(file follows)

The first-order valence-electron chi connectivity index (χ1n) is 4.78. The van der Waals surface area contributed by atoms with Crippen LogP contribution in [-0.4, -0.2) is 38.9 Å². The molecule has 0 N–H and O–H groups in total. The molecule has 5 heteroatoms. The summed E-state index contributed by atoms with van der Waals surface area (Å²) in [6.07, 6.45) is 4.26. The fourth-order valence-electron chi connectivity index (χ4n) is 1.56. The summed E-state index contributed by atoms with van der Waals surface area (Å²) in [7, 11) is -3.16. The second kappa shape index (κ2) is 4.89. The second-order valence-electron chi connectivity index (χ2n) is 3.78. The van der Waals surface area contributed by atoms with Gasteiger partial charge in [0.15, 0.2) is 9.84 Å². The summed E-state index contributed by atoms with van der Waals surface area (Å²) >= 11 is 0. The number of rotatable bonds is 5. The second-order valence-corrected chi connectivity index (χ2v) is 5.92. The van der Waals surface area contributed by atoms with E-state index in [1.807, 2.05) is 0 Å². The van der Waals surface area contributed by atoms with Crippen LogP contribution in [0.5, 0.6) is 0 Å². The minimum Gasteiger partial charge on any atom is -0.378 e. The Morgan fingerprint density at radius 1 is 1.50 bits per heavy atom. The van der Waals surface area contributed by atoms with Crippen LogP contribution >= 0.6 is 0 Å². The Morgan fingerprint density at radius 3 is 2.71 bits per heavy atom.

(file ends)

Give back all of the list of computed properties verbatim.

The first-order valence-electron chi connectivity index (χ1n) is 4.78. The van der Waals surface area contributed by atoms with Crippen LogP contribution in [-0.4, -0.2) is 38.9 Å². The molecule has 0 N–H and O–H groups in total. The molecule has 5 heteroatoms. The summed E-state index contributed by atoms with van der Waals surface area (Å²) in [6.07, 6.45) is 4.26. The fourth-order valence-electron chi connectivity index (χ4n) is 1.56. The summed E-state index contributed by atoms with van der Waals surface area (Å²) in [7, 11) is -3.16. The second kappa shape index (κ2) is 4.89. The second-order valence-electron chi connectivity index (χ2n) is 3.78. The van der Waals surface area contributed by atoms with Gasteiger partial charge in [0.15, 0.2) is 9.84 Å². The summed E-state index contributed by atoms with van der Waals surface area (Å²) >= 11 is 0. The number of rotatable bonds is 5. The second-order valence-corrected chi connectivity index (χ2v) is 5.92. The van der Waals surface area contributed by atoms with E-state index in [1.807, 2.05) is 0 Å². The van der Waals surface area contributed by atoms with Crippen LogP contribution in [0.5, 0.6) is 0 Å². The minimum Gasteiger partial charge on any atom is -0.378 e. The Morgan fingerprint density at radius 1 is 1.50 bits per heavy atom. The van der Waals surface area contributed by atoms with Crippen LogP contribution >= 0.6 is 0 Å². The Morgan fingerprint density at radius 3 is 2.71 bits per heavy atom.